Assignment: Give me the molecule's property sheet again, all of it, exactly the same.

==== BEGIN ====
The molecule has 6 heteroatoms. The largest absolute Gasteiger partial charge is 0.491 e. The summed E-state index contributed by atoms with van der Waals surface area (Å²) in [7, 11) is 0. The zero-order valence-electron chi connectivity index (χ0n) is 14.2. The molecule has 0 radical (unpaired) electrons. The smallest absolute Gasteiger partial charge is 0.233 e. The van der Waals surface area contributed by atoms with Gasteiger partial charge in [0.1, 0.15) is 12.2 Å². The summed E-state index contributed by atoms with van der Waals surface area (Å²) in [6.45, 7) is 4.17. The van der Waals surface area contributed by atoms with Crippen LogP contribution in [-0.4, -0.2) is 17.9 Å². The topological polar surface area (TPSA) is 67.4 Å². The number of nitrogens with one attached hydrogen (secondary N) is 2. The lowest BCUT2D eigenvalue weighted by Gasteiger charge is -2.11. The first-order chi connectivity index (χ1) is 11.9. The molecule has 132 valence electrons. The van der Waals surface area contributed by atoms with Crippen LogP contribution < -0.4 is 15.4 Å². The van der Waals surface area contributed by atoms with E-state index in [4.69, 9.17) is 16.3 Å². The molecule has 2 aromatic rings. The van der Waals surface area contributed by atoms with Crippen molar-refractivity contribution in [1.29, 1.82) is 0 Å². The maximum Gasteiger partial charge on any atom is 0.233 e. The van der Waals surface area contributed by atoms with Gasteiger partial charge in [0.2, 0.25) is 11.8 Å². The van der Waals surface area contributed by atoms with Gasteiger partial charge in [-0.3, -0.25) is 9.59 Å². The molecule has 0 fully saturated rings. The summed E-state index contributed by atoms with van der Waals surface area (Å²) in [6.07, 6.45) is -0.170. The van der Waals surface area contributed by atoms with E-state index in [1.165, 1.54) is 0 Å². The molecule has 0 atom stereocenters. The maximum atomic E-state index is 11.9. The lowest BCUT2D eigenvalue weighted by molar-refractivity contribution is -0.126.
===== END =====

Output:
The molecule has 6 heteroatoms. The largest absolute Gasteiger partial charge is 0.491 e. The summed E-state index contributed by atoms with van der Waals surface area (Å²) in [7, 11) is 0. The zero-order valence-electron chi connectivity index (χ0n) is 14.2. The molecule has 0 radical (unpaired) electrons. The smallest absolute Gasteiger partial charge is 0.233 e. The van der Waals surface area contributed by atoms with Gasteiger partial charge in [0.1, 0.15) is 12.2 Å². The summed E-state index contributed by atoms with van der Waals surface area (Å²) in [6.45, 7) is 4.17. The van der Waals surface area contributed by atoms with Crippen LogP contribution in [-0.4, -0.2) is 17.9 Å². The topological polar surface area (TPSA) is 67.4 Å². The number of nitrogens with one attached hydrogen (secondary N) is 2. The lowest BCUT2D eigenvalue weighted by Gasteiger charge is -2.11. The first-order chi connectivity index (χ1) is 11.9. The molecule has 132 valence electrons. The van der Waals surface area contributed by atoms with Crippen LogP contribution < -0.4 is 15.4 Å². The van der Waals surface area contributed by atoms with E-state index in [4.69, 9.17) is 16.3 Å². The molecule has 2 aromatic rings. The van der Waals surface area contributed by atoms with Crippen molar-refractivity contribution in [1.29, 1.82) is 0 Å². The maximum Gasteiger partial charge on any atom is 0.233 e. The van der Waals surface area contributed by atoms with Gasteiger partial charge in [0.2, 0.25) is 11.8 Å². The van der Waals surface area contributed by atoms with Gasteiger partial charge in [-0.3, -0.25) is 9.59 Å². The molecule has 0 fully saturated rings. The summed E-state index contributed by atoms with van der Waals surface area (Å²) in [6.07, 6.45) is -0.170. The van der Waals surface area contributed by atoms with E-state index in [1.165, 1.54) is 0 Å². The molecule has 0 atom stereocenters. The maximum atomic E-state index is 11.9. The lowest BCUT2D eigenvalue weighted by molar-refractivity contribution is -0.126.